Orchestra strikes a chord with Mindfulness


Photo by Brianna Frank

WCHS’s orchestra concerts are made possible by Orchestra director, Kristofer Sanz. His special mindfulness days puts his students playing and mental health at their best.

By Brianna Frank, Advertising and Subscriptions Manager

WCHS’s orchestra has become known for its incredible interactive performances. However, this reputation could not have been formed without the orchestra first bonding as a musical family. The orchestra director, Kristofer Sanz, not only engages with his students through musical teachings, but through exercises that encourage mental health awareness on Fridays. Sanz likes to call these special days Mindfulness Days.

“Our mindfulness involves a 25-40 minute session,” Sanz said. “During this time we incorporate stretching, tension-reducing body scans, unified breathing as well as long periods of guided quiet mindfulness.”

Students participate in numerous stretches, breathing exercises, and journaling. Orchestra students keep a special notebook specifically for journaling which allows them to keep a private space for journaling prompts.

“Over the past year, I have curated a very special list of journaling prompts that begin very easy and get deeper and more personal as the weeks progress,” Sanz said. “As kids get more comfortable with Mindfulness and journaling the prompts open up deeper chambers of their hearts and souls and provide them a chance to really reflect on who they truly are.”

Mindfulness days originally started five years ago throughout the WCHS orchestra program. It was quickly halted when COVID-19 forced students into stressful online learning situations. It was more consistently brought back for the 2022-2023 school year.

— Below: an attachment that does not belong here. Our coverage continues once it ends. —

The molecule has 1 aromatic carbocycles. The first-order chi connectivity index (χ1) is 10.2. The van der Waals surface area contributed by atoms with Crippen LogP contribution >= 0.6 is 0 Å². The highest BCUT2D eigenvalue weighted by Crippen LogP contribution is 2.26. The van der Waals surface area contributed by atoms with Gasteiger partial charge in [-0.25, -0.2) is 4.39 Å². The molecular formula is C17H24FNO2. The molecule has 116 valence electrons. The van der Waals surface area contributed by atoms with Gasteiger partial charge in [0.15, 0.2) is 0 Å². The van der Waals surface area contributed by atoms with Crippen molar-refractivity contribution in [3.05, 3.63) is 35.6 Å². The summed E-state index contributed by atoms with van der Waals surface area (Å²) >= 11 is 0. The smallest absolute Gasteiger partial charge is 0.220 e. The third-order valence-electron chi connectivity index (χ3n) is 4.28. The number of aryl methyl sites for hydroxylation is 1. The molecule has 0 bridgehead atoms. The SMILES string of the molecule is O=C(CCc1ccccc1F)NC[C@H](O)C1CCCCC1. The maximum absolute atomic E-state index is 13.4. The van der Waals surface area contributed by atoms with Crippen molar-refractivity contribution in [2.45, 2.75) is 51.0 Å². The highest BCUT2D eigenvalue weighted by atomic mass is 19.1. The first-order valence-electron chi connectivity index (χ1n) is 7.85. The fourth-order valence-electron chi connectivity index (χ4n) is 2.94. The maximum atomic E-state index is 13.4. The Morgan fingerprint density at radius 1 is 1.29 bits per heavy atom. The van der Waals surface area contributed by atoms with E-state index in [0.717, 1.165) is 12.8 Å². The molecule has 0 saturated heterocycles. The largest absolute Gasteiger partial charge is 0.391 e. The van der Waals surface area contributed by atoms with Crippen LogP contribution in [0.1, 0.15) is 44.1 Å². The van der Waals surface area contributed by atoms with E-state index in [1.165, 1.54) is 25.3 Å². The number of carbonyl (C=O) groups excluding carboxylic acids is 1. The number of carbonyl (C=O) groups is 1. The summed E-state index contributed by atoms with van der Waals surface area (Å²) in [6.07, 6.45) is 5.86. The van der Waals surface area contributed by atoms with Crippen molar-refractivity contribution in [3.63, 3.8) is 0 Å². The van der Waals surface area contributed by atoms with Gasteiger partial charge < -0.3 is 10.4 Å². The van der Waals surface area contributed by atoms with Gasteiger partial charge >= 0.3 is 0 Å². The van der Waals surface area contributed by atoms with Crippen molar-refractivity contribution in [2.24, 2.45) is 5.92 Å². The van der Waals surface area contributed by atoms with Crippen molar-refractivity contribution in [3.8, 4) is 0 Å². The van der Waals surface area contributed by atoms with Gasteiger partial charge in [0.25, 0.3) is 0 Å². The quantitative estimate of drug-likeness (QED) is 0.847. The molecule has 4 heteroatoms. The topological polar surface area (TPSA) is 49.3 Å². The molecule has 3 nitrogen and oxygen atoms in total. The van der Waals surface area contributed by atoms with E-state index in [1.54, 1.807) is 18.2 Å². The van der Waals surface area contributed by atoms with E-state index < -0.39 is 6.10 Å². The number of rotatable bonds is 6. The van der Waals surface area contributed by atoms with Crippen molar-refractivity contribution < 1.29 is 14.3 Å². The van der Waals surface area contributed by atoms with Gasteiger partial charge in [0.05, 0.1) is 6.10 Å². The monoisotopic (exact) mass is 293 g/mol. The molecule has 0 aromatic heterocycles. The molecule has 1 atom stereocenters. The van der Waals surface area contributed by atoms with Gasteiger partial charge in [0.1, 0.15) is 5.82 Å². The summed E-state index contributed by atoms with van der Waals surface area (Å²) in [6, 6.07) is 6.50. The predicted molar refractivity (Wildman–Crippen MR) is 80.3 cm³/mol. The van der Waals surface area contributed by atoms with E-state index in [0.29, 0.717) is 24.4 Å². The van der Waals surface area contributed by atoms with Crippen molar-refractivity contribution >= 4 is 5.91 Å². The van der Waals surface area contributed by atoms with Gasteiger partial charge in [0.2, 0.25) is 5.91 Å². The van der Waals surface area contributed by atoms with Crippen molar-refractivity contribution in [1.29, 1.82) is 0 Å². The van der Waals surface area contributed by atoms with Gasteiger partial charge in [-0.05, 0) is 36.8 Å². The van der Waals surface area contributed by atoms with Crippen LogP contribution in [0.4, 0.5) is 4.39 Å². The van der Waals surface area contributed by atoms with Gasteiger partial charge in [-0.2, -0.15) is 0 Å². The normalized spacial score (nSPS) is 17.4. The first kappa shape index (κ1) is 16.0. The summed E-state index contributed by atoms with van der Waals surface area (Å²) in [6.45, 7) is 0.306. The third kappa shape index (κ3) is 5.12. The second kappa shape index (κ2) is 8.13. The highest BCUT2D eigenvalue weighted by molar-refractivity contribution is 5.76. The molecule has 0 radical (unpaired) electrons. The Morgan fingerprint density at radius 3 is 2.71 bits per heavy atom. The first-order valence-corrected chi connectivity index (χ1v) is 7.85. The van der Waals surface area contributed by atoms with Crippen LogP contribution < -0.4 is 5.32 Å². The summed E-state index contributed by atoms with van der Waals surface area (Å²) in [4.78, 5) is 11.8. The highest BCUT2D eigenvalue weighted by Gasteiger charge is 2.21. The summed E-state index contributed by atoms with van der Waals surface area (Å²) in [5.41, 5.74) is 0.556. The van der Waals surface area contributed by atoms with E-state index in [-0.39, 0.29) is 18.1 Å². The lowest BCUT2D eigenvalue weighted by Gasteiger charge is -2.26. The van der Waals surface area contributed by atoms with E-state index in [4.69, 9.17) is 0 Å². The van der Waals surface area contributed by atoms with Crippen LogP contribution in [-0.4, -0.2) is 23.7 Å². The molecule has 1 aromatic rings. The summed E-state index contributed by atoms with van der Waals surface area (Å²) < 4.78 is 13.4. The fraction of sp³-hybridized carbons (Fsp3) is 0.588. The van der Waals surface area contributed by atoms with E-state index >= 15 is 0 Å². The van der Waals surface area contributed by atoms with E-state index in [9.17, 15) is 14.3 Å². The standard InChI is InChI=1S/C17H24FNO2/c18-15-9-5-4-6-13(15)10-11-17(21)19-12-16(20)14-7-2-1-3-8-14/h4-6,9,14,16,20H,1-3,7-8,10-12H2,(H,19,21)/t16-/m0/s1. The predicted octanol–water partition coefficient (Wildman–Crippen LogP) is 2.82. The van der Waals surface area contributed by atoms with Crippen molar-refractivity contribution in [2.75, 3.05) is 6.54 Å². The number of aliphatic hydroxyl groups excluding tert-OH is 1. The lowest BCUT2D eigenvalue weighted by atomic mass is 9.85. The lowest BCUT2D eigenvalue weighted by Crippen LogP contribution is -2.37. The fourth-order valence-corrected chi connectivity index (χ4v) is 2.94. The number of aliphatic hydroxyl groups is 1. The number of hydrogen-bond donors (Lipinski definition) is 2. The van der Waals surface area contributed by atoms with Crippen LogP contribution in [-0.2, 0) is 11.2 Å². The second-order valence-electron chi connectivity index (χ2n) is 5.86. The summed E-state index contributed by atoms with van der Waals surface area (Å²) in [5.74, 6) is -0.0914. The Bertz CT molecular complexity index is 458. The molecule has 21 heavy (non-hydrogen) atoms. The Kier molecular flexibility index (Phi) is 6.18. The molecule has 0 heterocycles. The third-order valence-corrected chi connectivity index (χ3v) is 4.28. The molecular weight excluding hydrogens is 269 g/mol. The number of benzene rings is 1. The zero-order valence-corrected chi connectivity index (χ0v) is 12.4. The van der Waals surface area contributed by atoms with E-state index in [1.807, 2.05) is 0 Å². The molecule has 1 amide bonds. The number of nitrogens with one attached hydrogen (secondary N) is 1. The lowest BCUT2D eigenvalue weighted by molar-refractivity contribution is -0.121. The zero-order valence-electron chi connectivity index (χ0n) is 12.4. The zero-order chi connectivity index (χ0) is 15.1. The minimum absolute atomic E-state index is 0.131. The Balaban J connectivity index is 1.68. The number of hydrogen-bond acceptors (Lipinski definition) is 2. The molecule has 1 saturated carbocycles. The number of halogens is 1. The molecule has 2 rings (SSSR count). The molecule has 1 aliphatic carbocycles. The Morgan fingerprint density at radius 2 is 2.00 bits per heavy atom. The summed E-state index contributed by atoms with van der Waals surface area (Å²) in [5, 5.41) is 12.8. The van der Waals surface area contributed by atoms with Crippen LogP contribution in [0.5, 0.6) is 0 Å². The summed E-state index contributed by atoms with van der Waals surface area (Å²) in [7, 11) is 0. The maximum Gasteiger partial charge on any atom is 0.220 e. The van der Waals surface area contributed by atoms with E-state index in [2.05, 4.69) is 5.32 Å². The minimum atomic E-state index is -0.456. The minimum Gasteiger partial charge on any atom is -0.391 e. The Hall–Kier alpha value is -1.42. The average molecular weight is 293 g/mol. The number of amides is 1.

“I decided to bring back Mindfulness this year partially because of student interest but also because some of the music we were going to be performing was of a very mature and passionate nature and I wanted to make sure the musicians fully understood and could process this deeply emotional music,” Sanz said. “We also found that many students looked forward to this time to help decompress and also to have a safe space to let their guard down and truly be themselves, something they don’t get a chance to do very often in a high school setting.”

While being in the orchestra can sometimes be demanding for a student, this balance of work and destress time allows students to play at their full potential. This isn’t a practice found commonly in any other WCHS class, but it has proved to be beneficial for the overall orchestra family.

“Mindfulness makes the Churchill Orchestra unique because we are not only focused on good intonation, accurate rhythms and technique but we are also focused on the players in the orchestra,” sophomore Michelle Zhao said.

Mindfulness days not only prepare students for orchestral music, but they bring together the orchestra family closer as a whole. It is a chance for students to explore their thoughts and themselves in a safe environment.

“Usually, we try to do Mindfulness any Friday we have a full week,” Sanz said. “Sometimes, if I feel a certain negative or angsty energy in the room we will also shift immediately to an impromptu Mindfulness since we are not able to fully devote ourselves to our passionate music if we are not in the right headspace.”

Mindfulness is a day loved by orchestra students and they are always excited for the time to have a break. Whether it be the calming stretches, deep thoughts in journaling or even simply taking a quick nap, Mindfulness is an opportunity to clear the mind to better every student.

“Mindfulness in the orchestra creates a safer and more comfortable environment for all the musicians,” Zhao said.